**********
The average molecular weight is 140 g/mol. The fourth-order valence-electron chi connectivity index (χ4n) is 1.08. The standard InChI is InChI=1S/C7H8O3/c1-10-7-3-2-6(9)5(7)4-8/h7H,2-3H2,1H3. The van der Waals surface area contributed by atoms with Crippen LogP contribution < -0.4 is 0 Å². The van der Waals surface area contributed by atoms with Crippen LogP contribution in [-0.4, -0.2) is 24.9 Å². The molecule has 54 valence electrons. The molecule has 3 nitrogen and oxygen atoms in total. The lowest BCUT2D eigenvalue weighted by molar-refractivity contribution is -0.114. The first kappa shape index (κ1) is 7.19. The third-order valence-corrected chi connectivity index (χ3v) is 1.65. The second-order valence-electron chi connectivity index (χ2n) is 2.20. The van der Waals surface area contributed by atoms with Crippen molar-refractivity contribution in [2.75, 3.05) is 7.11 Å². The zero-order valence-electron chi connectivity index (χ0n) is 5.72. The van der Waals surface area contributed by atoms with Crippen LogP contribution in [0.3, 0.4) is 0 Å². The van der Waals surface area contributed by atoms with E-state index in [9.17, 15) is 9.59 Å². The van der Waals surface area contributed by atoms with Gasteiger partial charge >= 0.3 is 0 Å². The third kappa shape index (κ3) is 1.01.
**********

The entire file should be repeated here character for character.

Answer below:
The average molecular weight is 140 g/mol. The fourth-order valence-electron chi connectivity index (χ4n) is 1.08. The standard InChI is InChI=1S/C7H8O3/c1-10-7-3-2-6(9)5(7)4-8/h7H,2-3H2,1H3. The van der Waals surface area contributed by atoms with Crippen LogP contribution < -0.4 is 0 Å². The van der Waals surface area contributed by atoms with Crippen LogP contribution in [-0.4, -0.2) is 24.9 Å². The molecule has 54 valence electrons. The molecule has 3 nitrogen and oxygen atoms in total. The lowest BCUT2D eigenvalue weighted by molar-refractivity contribution is -0.114. The first kappa shape index (κ1) is 7.19. The third-order valence-corrected chi connectivity index (χ3v) is 1.65. The second-order valence-electron chi connectivity index (χ2n) is 2.20. The van der Waals surface area contributed by atoms with Crippen molar-refractivity contribution in [2.75, 3.05) is 7.11 Å². The zero-order valence-electron chi connectivity index (χ0n) is 5.72. The van der Waals surface area contributed by atoms with Crippen LogP contribution in [0.3, 0.4) is 0 Å². The van der Waals surface area contributed by atoms with E-state index in [9.17, 15) is 9.59 Å². The van der Waals surface area contributed by atoms with Gasteiger partial charge >= 0.3 is 0 Å². The third kappa shape index (κ3) is 1.01.